Trump has never understood, or respected, the limits on presidential power. Now he’s trying to make them disappearExcerpt:
President Donald Trump is overseas right now, doing personal appearances at his properties and making a fool of himself. So far, he's asked Japanese car makers to start making cars in the United States, apparently ignorant of the fact that three out of four Japanese-branded cars and trucks are already manufactured in America. And he hawked U.S. military equipment as if he were selling Trump steaks on YouTube.
That wasn't the worst of it. He also told American and Japanese troops that no nation should "underestimate American resolve." Then he quipped, "Every once in a while, in the past, they underestimated us. It was not pleasant for them, was it?”
Trump's previous foreign trips have also embarrassing, but he seems more off-kilter than usual this time. Thats obviously because of the pressure he's under back home with the indictments of his former campaign officials by special counsel Robert Mueller. That pressure has once again brought out into the open the authoritarian impulses that are becoming more and more pronounced by the day.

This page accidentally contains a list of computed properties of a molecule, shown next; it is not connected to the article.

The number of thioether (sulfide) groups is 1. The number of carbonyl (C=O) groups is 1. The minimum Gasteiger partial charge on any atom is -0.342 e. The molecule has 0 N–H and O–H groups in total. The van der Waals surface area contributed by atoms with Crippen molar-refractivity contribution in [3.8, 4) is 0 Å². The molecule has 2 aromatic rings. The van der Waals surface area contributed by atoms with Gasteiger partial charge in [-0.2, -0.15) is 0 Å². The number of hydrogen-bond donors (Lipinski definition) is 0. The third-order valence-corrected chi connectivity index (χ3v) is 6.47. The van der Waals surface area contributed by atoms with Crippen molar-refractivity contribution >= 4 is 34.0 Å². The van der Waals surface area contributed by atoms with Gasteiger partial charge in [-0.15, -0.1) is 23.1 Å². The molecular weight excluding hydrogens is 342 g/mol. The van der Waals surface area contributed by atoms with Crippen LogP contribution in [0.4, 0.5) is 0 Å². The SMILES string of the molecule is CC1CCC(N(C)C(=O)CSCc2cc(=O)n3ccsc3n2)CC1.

Sunday, Nov. 5, 2017
Me, I’ve been great, I’ve always been great, I’ve always been great, that’s what I do…. brag much Mr. President? (HB)
We must not normalize the behavior of a malignant narcissistic president. For example, this self-referential braggadocio president breaks tradition again, quote from his campaign rally style speech to troops when he landed in Japan. (HB) From the Washington Post.
Breaking with tradition for American presidents on foreign soil, Mr. Trump used his speech to promote his domestic record with a distinct political edge, asserting that the economy and military were far better off since he became president.